The films of Asghar Farhadi form an interesting counterpoint to the films of Joanna Hogg, which I wrote about last week. While both directors are fascinated by the way that group dynamics can impact upon our emotional lives, Hogg’s career has seen her transition from the emotional opacity of formalism to the conceptual opacity of surrealism while Farhadi’s relentless pursuit of emotional truth frequently has him brushing up against melodrama as he did with the magnificent Oscar-winning family drama A Separation.
There can be no greater validation of cinematic art than two directors approaching the same subject matter in radically different ways and yet somehow managing to produce works that feel as natural as they are satisfying. It is easy (and exciting) to imagine Joanna Hogg dancing round the question of who was responsible for the miscarriage in A Separation while Asghar Farhadi would arrive on Archipelago’s Scilly isles and refuse to let go until everyone came clean about what it was that was making them unhappy.
There’s a wonderful moment in the British situation comedy Peep Show when the emotionally constipated Mark Corrigan is confronted by a sister who wants to discuss their traumatic childhood prompting Mark to lament that the people who want to talk always seem to win. Asghar Farhadi’s latest film The Past is sympathetic to both sides of Mark’s observation: Yes… the people wanting to talk usually get their way and No… this isn’t always for the best.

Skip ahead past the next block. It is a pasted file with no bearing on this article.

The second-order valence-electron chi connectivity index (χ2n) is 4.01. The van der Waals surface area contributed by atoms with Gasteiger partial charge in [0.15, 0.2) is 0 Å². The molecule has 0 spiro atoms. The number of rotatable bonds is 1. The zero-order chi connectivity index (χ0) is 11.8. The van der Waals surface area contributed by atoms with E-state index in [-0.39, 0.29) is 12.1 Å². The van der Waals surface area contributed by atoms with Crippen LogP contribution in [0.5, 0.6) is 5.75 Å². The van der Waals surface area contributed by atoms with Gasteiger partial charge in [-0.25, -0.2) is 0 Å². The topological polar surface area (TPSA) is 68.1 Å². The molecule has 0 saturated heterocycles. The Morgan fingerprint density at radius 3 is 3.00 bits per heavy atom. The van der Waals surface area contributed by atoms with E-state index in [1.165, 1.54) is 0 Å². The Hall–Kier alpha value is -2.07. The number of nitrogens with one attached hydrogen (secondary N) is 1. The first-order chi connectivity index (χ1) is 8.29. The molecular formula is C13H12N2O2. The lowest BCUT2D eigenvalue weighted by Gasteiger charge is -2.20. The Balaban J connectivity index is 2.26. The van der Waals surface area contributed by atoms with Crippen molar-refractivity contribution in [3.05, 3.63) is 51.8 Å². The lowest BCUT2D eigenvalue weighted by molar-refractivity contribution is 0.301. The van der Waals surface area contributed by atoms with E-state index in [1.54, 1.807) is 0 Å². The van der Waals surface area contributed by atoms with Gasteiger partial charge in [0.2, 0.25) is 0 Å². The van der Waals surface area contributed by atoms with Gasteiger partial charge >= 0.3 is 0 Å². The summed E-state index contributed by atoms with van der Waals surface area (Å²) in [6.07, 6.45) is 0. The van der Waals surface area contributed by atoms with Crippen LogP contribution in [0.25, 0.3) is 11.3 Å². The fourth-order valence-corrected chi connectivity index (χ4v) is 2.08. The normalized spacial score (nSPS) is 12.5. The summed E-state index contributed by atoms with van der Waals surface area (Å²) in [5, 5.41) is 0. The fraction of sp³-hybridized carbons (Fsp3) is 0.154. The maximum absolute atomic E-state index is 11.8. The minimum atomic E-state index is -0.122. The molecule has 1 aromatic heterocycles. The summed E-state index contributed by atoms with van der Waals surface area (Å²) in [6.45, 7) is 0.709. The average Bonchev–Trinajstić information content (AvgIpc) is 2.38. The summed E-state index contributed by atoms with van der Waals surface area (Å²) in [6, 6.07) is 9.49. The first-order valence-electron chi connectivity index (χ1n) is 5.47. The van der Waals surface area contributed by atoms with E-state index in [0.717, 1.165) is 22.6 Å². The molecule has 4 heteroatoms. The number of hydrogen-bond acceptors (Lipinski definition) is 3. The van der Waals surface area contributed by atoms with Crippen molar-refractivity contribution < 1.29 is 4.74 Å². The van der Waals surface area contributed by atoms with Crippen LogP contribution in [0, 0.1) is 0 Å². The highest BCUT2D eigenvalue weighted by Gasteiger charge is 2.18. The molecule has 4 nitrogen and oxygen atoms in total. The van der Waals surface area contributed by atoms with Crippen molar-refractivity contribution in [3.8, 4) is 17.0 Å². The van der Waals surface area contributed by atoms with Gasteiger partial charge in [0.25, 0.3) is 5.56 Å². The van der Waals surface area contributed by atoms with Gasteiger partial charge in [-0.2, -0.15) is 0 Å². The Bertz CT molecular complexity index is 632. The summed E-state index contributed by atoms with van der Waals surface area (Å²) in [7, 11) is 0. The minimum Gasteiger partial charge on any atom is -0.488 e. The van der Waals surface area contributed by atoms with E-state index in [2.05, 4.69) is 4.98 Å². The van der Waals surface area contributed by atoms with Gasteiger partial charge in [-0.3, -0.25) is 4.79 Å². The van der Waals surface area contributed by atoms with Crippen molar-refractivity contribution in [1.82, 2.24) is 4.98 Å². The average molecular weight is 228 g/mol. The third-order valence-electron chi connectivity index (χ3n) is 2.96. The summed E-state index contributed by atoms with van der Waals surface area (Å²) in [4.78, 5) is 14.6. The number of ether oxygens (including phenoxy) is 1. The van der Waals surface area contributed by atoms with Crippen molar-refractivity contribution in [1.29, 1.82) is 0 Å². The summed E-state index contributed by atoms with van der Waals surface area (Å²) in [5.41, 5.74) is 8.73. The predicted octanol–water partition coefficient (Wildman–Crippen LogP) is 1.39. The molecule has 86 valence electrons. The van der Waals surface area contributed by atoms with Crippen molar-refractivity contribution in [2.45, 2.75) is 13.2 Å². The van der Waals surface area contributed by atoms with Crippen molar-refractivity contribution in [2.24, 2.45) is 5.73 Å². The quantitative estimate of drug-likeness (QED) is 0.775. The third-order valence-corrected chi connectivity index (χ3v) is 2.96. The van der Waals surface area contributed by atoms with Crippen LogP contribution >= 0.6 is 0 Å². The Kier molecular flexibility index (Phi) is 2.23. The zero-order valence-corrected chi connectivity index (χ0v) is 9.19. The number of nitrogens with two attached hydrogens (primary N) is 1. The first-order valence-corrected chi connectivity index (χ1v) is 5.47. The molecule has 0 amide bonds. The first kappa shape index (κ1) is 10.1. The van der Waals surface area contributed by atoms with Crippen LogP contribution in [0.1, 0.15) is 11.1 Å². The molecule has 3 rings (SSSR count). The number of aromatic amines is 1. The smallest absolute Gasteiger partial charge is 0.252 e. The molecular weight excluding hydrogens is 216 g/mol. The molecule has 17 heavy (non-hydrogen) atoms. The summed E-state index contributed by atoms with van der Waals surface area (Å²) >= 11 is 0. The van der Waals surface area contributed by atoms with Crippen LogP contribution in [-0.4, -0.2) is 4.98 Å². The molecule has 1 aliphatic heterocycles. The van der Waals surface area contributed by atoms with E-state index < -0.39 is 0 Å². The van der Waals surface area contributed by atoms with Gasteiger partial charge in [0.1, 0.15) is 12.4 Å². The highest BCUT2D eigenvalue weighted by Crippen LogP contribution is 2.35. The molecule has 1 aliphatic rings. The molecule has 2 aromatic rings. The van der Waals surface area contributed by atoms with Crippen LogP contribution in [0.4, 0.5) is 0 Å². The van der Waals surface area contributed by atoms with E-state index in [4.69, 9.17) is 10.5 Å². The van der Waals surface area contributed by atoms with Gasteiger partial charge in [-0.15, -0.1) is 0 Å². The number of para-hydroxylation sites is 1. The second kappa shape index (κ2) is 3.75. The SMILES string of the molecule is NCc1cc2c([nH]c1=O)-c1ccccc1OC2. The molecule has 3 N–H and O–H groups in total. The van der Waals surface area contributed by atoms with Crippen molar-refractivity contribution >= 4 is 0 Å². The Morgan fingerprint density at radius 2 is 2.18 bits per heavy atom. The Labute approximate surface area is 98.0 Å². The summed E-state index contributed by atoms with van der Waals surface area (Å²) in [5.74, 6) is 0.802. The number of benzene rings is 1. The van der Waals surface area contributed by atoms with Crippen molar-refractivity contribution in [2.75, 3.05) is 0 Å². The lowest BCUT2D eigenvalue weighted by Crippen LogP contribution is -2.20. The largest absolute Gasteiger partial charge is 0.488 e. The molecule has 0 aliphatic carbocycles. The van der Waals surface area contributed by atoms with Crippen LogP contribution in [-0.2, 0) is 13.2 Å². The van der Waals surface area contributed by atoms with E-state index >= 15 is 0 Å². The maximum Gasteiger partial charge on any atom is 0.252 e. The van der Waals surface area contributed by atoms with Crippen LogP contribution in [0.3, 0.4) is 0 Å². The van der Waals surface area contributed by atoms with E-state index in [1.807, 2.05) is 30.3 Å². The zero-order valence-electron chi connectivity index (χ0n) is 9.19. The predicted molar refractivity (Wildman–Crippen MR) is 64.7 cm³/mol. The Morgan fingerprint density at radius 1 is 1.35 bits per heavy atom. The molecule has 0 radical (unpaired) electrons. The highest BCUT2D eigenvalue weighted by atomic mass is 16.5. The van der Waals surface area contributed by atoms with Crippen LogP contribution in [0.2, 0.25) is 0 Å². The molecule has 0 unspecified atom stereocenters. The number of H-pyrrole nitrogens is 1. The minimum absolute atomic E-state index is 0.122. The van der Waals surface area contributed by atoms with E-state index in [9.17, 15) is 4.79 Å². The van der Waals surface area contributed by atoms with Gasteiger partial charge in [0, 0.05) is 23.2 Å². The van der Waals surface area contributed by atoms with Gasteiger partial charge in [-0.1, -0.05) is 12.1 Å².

The film opens with Ahmad (Ali Moussafa) meeting Marie (Berenice Bejo) at an airport. Separated by a glass partition, their words drowned out by airport noise, the couple are unable to speak but despite the connection between them being almost palpable, we later learn that they have been separated for four years and that Ahmad has only returned to France in order to finalise the divorce that Marie needs in order to get re-married.
Farhadi works very hard to make us fall in love with Ahmad: As soon as the couple leave the airport, Ahmad begins complaining about how everything has changed since his last visit. While this professed (and clearly exaggerated) alienation serves to distance him from both Paris and Marie’s home, he seems completely comfortable slipping into the role of parent to Marie’s youngest daughter Lea and her partner’s son Fouad. When Fouad throws a tantrum and knocks over a pot of paint, Ahmad silently breaks out the white spirit and begins cleaning the floor. When the kids are hungry and Marie is out at work, Ahmad takes them shopping and prepares a Persian meal only to then sit at the head of the table and crack jokes about how Fouad will need to marry a Persian woman if he develops a taste for Iranian food.